BACKGROUND: Recent guidelines classified blood pressure above 130/80 mmHg as hypertension. However, outcome data were lacking. OBJECTIVE: To determine the association between blood pressure in adolescence and the risk for early kidney damage in young adulthood. METHODS: In this nationwide cohort study, we included 629168 adolescents aged 16 to 20 who underwent medical examinations before mandatory military service in Israel. We excluded 30466 adolescents with kidney pathology, hypertension, or missing blood pressure or anthropometric data at study entry. Blood pressure measurements at study entry were categorized according to the Clinical Practice Guideline for Screening and Management of High Blood Pressure in Children and Adolescents: group A (<120/<80 mmHg; Reference group), group B (120/<80–129/<80 mmHg), group C (130/80–139/89 mmHg), and group D (≥140/90 mmHg). Early kidney damage in young adulthood was defined as albuminuria of ≥30 mg/g with an estimated glomerular filtration rate of 60 mL/(min·1.73 m2) or over. RESULTS: Of 598702 adolescents (54% men), 2004 (0.3%) developed early kidney damage during a mean follow-up of 15.1 (7.2) years. The adjusted hazard ratios for early kidney damage in blood pressure group C were 1.17 (1.03–1.32) and 1.51 (1.22–1.86) among adolescents with lean (body mass index <85th percentile) and high body mass index (body mass index ≥85th percentile), respectively. Corresponding hazard ratios for kidney disease in group D were 1.49 (1.15–1.93) and 1.79 (1.35–2.38) among adolescents with lean and high body mass index, respectively. CONCLUSIONS: Blood pressure of ≥130/80 mmHg was associated with early kidney damage in young adulthood, especially in adolescents with overweight and obesity.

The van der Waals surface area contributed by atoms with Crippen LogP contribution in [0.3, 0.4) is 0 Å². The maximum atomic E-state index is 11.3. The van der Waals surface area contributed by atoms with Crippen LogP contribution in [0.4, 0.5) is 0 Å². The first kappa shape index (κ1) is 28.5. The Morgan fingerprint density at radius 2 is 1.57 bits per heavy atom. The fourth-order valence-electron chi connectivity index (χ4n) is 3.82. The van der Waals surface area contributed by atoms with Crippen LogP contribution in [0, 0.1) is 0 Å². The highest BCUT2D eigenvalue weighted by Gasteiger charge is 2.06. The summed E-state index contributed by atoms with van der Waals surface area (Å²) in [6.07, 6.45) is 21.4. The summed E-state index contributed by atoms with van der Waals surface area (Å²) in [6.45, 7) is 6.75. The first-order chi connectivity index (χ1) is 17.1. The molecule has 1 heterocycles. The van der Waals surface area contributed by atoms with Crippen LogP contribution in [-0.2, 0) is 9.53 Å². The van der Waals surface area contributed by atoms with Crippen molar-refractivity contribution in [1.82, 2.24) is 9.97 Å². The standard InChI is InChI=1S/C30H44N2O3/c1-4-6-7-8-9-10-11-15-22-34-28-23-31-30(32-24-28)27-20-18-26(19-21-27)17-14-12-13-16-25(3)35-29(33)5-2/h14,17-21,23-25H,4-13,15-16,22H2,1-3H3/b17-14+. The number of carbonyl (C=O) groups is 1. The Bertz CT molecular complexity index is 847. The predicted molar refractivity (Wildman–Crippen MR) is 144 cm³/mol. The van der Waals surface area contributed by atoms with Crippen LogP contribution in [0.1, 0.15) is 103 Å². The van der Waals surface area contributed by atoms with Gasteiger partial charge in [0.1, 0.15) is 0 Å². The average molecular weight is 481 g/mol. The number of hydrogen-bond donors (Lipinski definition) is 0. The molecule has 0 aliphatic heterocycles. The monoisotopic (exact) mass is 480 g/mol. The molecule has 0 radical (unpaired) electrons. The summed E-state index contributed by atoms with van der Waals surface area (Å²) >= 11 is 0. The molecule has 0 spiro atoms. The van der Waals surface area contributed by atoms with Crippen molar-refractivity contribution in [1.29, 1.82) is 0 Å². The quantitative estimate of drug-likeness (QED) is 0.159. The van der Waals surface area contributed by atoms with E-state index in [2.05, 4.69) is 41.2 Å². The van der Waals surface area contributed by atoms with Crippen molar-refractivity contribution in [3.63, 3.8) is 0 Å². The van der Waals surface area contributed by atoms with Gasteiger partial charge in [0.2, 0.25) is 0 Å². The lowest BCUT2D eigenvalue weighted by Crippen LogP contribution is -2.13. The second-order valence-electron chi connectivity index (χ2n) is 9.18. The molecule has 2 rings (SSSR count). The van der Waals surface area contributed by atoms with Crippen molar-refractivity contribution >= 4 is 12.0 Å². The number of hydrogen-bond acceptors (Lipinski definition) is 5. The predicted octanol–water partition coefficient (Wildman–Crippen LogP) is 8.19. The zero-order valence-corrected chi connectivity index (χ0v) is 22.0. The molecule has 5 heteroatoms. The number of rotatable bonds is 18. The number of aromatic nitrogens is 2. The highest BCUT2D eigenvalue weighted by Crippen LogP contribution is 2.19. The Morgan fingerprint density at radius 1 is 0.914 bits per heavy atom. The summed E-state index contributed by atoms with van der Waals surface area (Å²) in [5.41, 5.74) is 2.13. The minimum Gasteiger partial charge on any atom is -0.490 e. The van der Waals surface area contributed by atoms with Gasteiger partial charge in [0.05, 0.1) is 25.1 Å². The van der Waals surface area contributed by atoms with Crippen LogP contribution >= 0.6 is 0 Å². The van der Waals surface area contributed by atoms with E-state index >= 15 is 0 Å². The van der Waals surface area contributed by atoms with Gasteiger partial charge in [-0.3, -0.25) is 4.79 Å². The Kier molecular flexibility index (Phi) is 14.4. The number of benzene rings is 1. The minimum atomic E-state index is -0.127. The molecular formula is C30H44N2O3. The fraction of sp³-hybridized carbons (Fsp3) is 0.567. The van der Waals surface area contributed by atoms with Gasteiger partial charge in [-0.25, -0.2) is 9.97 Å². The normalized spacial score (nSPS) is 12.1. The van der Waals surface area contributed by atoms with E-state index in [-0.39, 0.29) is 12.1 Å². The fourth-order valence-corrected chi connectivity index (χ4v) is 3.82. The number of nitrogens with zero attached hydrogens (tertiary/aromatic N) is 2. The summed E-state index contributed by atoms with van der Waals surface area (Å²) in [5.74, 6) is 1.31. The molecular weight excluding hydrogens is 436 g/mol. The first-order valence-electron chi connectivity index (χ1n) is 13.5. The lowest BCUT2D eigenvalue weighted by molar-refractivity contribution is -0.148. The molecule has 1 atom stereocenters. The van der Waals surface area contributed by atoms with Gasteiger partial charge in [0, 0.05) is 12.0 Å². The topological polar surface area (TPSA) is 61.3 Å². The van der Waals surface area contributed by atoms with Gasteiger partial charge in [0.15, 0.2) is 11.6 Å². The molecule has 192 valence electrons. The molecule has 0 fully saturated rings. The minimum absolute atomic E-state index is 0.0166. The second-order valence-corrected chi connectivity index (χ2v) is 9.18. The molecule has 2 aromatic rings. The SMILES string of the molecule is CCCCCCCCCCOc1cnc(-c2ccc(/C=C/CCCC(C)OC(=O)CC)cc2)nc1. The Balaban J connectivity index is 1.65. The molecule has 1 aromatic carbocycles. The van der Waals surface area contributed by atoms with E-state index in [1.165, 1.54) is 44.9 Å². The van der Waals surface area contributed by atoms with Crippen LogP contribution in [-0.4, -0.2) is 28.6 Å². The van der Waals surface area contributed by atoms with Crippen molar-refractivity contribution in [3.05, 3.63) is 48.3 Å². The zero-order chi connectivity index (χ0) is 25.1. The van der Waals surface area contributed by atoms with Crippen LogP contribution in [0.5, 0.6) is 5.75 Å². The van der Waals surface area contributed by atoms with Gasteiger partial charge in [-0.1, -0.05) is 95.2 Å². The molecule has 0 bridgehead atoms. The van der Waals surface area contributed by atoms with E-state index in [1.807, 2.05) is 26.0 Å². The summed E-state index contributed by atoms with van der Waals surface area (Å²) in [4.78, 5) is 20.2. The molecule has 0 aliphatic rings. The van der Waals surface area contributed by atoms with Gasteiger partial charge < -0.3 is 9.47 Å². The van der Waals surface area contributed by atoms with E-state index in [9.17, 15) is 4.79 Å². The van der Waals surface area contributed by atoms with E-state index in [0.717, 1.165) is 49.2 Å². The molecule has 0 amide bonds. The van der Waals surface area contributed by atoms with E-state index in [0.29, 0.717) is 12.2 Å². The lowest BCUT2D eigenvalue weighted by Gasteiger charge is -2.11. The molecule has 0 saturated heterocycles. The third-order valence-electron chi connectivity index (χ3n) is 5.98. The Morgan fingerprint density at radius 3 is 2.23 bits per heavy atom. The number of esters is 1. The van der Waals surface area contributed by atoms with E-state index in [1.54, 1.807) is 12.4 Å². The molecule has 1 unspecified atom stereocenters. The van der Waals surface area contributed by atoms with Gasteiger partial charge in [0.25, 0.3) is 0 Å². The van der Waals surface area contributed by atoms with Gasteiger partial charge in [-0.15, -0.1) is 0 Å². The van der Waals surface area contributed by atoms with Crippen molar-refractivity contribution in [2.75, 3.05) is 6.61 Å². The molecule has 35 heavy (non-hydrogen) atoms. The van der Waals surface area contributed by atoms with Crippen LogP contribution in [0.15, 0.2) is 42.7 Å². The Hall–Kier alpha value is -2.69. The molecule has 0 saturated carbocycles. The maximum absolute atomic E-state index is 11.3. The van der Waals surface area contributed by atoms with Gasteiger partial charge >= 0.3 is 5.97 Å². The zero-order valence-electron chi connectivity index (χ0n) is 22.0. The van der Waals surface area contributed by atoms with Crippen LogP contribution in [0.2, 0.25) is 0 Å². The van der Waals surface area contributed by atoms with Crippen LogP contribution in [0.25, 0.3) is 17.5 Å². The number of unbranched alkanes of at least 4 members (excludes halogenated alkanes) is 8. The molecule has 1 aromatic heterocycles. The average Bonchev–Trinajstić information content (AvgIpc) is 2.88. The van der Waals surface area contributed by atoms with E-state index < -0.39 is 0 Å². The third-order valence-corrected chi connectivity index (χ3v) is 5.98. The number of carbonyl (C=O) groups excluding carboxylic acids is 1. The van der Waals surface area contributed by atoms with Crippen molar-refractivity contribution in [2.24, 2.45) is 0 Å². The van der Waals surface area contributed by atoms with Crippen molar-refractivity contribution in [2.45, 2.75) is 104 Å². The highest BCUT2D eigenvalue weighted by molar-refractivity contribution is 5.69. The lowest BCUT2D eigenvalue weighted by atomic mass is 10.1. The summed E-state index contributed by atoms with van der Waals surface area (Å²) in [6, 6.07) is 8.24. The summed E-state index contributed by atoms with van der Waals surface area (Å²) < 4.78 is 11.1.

- blood pressure
- kidney disease